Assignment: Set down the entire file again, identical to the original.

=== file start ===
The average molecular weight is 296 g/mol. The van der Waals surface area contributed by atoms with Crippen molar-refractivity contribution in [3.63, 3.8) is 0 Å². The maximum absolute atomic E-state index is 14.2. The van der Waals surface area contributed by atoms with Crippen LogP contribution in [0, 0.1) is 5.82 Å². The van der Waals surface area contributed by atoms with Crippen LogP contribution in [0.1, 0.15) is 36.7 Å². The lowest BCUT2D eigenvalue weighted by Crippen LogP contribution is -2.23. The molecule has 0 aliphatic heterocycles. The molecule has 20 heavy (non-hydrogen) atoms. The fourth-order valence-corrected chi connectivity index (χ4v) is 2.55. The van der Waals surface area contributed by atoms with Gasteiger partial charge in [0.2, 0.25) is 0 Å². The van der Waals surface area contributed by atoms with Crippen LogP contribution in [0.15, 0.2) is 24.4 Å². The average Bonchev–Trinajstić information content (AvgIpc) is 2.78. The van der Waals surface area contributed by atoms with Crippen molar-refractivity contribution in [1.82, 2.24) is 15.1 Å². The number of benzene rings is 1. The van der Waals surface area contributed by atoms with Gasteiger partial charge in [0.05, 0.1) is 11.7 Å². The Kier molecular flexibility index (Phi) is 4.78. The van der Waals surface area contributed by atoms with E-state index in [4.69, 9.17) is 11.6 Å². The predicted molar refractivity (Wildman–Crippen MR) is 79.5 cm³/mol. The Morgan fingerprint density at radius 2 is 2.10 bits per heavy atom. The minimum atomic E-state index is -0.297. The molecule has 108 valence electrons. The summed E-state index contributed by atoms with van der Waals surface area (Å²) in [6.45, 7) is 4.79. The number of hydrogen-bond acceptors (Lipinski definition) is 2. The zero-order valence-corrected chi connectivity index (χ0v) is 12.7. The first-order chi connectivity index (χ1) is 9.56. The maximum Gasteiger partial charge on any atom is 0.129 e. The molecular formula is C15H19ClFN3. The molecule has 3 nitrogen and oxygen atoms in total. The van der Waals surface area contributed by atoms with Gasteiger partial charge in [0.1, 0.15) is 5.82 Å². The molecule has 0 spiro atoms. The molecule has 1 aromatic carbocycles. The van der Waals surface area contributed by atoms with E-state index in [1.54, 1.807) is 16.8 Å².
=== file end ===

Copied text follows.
The average molecular weight is 296 g/mol. The van der Waals surface area contributed by atoms with Crippen molar-refractivity contribution in [3.63, 3.8) is 0 Å². The maximum absolute atomic E-state index is 14.2. The van der Waals surface area contributed by atoms with Crippen LogP contribution in [0, 0.1) is 5.82 Å². The van der Waals surface area contributed by atoms with Crippen LogP contribution in [0.1, 0.15) is 36.7 Å². The lowest BCUT2D eigenvalue weighted by Crippen LogP contribution is -2.23. The molecule has 0 aliphatic heterocycles. The molecule has 20 heavy (non-hydrogen) atoms. The fourth-order valence-corrected chi connectivity index (χ4v) is 2.55. The van der Waals surface area contributed by atoms with Gasteiger partial charge in [0.2, 0.25) is 0 Å². The van der Waals surface area contributed by atoms with Crippen LogP contribution in [0.15, 0.2) is 24.4 Å². The average Bonchev–Trinajstić information content (AvgIpc) is 2.78. The van der Waals surface area contributed by atoms with Crippen molar-refractivity contribution in [1.82, 2.24) is 15.1 Å². The number of benzene rings is 1. The van der Waals surface area contributed by atoms with Gasteiger partial charge in [0.05, 0.1) is 11.7 Å². The Kier molecular flexibility index (Phi) is 4.78. The van der Waals surface area contributed by atoms with E-state index in [4.69, 9.17) is 11.6 Å². The predicted molar refractivity (Wildman–Crippen MR) is 79.5 cm³/mol. The Morgan fingerprint density at radius 2 is 2.10 bits per heavy atom. The minimum atomic E-state index is -0.297. The molecule has 108 valence electrons. The summed E-state index contributed by atoms with van der Waals surface area (Å²) in [6.45, 7) is 4.79. The number of hydrogen-bond acceptors (Lipinski definition) is 2. The zero-order valence-corrected chi connectivity index (χ0v) is 12.7. The first-order chi connectivity index (χ1) is 9.56. The maximum Gasteiger partial charge on any atom is 0.129 e. The molecular formula is C15H19ClFN3. The molecule has 3 nitrogen and oxygen atoms in total. The van der Waals surface area contributed by atoms with Gasteiger partial charge in [0.1, 0.15) is 5.82 Å². The molecule has 0 spiro atoms. The molecule has 1 aromatic carbocycles. The van der Waals surface area contributed by atoms with E-state index in [1.54, 1.807) is 16.8 Å².